DEMOGRAPHIC/VITAL STATISTICS: Density; 33 persons per sq km (86 persons per sq mi) (1991). Urban-Rural; 59.8% urban, 40.2% rural (1990). Sex Distribution; 50.1% male, 49.9% female (1990). Life Expectancy at Birth; 61.0 years male, 63.0 years female (1989). Age Breakdown; 46% under 15, 28% 15 to 29, 15% 30 to 44, 7% 45 to 59, 3% 60 to 74, 1% 75 and over (1990). Birth Rate; 37.0 per 1,000 (1991). Death Rate; 7.0 per 1,000 (1991). Increase Rate; 30.0 per 1,000 (1991). Infant Mortality Rate; 60.0 per 1,000 live births (1991).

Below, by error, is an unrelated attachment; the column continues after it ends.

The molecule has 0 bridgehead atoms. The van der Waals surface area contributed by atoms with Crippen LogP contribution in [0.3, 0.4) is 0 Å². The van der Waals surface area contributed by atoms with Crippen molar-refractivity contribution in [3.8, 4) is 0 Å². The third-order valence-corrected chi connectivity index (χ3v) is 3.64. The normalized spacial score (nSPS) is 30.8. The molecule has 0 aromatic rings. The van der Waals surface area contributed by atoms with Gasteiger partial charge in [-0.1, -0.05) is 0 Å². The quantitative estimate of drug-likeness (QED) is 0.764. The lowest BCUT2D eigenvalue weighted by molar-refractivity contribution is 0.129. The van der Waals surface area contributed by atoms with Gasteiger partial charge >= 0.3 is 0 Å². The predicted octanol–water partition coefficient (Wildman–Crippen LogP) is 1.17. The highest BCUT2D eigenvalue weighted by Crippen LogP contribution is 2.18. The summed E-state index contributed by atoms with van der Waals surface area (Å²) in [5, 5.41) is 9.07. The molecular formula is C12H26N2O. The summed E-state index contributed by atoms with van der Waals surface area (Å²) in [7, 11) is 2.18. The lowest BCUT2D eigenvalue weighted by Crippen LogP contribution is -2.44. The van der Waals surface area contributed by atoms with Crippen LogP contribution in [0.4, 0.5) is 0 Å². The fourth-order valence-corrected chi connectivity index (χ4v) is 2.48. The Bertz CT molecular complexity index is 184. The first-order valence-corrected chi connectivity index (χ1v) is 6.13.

RELIGIONS: Mostly Christians with nearly 94% of the population Roman Catholic while the remainder are mostly Baptist, Moravian and Pentecostal.

LANGUAGES: The official language is Spanish which is spoken by nearly 96% of the population while English is spoken by the Creoles and Black Africans along the Atlantic coast. AmerIndian languages are also spoken by a minority.

EDUCATION: Aged 25 or over and having attained: no formal schooling 53.9%, incomplete and complete primary 41.7%, incomplete and complete secondary 4.4% (1971). Literacy; literate population aged 15 or over 74.0% (1986).